I will start with the main event, and I am not talking about the middleweight championship fight between Jermain "Bad Intentions" Taylor and Cory "The Next Generation" Spinks which was billed as such. Last night in Memphis, TN, the undercard matchup between Kelly Pavlik and Edison "Pantera" Miranda saved this particular HBO championship boxing card.
Harkening back to the middleweight golden age of the ’80s when names like Hagler, Hearns, Leonard and Duran dazzled us, Pavlik and Miranda engaged in a brawl that has fight of the year honors written all over it. Going into the fight, the question was simple: who would be able to withstand the force of their opponent’s potent right hand? The answer: Kelly Pavlik, Kelly Pavlik, Kelly Pavlik. Yes, the answer was that redundant and clear.
From the opening bell, it was obvious that Pavlik was not going to sit back and allow Miranda to set the tone of the fight. Pavlik initiated most exchanges, realizing that Miranda was not as effective returning fire as he was at initiating it. He had done his homework, and was breezing through his test with ease – bouncing stiff jabs and jarring rights off of the seemingly befuddled Miranda in the center of the ring as well as along the ropes.
Undeterred, Miranda survived the early onslaught laid upon him by Pavlik and awakened from his slumber in the third round with a jarring right hand volley (three rights in a row) that momentarily stunned Pavlik. However, round three was the fight’s "moment of truth," answering the question I raised earlier. While Miranda showed that he could briefly halt Pavlik with his right hand, Pavlik showed that he could clearly hurt Miranda with his.
And that’s what happened to Miranda in round six, as Pavlik launched a perfectly-timed right hand bomb on the swollen jaw of his tough Colombian opponent. Despite referee Steve Smoger’s unusual handling of the first knockdown of Miranda, giving "Pantera" an unusually long time to replace his missing mouthpiece, nothing alter the revelation that occurred in round three. Miranda could not take what Kelly Pavlik had to give, and was subsequently battered into submission in the ensuing round.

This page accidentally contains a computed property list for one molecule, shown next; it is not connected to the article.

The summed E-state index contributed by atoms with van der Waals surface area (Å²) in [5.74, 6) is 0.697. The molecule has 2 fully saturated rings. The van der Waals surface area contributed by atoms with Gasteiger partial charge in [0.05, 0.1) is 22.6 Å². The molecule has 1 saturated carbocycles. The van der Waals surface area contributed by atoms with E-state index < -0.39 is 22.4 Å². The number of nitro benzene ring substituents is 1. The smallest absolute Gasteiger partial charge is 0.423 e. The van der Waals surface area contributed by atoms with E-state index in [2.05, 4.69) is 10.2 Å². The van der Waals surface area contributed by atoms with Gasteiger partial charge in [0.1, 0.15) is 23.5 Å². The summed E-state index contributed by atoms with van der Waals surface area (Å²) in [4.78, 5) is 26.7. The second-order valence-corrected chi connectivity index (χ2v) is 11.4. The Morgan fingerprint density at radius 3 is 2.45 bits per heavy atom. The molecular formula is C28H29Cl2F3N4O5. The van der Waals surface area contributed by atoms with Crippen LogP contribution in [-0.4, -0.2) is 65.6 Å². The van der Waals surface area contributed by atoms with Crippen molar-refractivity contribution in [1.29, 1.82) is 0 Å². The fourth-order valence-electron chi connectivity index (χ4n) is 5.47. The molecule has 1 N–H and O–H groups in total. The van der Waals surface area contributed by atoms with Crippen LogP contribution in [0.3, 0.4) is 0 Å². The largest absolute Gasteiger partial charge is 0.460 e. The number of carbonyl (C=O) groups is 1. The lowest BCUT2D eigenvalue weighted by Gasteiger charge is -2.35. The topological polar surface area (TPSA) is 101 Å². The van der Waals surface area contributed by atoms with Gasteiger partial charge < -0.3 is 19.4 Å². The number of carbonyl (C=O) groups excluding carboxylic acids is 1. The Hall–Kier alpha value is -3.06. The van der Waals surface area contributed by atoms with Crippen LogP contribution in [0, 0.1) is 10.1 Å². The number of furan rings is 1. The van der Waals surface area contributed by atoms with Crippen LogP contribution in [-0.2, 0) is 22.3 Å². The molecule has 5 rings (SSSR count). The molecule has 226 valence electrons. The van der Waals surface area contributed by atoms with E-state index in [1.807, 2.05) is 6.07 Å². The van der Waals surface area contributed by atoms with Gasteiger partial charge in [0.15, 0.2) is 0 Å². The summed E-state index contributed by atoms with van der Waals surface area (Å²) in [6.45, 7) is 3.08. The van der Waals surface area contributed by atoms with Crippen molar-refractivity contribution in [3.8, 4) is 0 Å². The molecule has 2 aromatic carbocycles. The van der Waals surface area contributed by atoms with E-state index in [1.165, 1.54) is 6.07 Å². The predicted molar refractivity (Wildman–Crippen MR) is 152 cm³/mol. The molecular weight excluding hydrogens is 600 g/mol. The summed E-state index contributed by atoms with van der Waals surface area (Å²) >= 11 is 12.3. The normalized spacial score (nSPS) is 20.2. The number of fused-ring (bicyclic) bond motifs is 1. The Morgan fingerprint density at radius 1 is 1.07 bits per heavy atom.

This impressive seventh round TKO victory for the "pride of Youngstown, Ohio" will hopefully lead to a middleweight championship showdown with Jermain Taylor – the winner of the "in name only" main event.
Going into the main event, most fans and media knew that Taylor would be in for a potentially difficult fight, based on Spinks’ penchant for "stinking out the joint" due to his overly-defensive style. That being said, I don’t think anyone expected to see a fight (and I use that word generously) that would put fear into the hearts of the chemists that manufacture Lunesta®. I will spare you the details of a round-by-round summary, because thinking about the rounds may induce sleep and prevent me from finishing this post.
In his fourth successful defense of the linear middleweight championship, Jermain Taylor has done little to galvanize his supporters or to silence his detractors – a list that grows after each spotty title defense. On the surface, Taylor seemingly has everything you would want to see in a superstar boxer – a "TV-friendly" smile and persona, Olympian pedigree, a Hall of Fame trainer, and knockout power in both hands. However, as he continues to fight, a troubling question arises – can he really fight?
That question seems ludicrous when you consider that Jermain Taylor fared better than anyone had in years in his draw against Winky Wright or that he more than held his own in 24 rounds with first-ballot Hall of Famer Bernard Hopkins. Yet and still, the question lingers…can Jermain Taylor really fight? A fight against (now) number one contender Kelly Pavlik will likely provide the answer.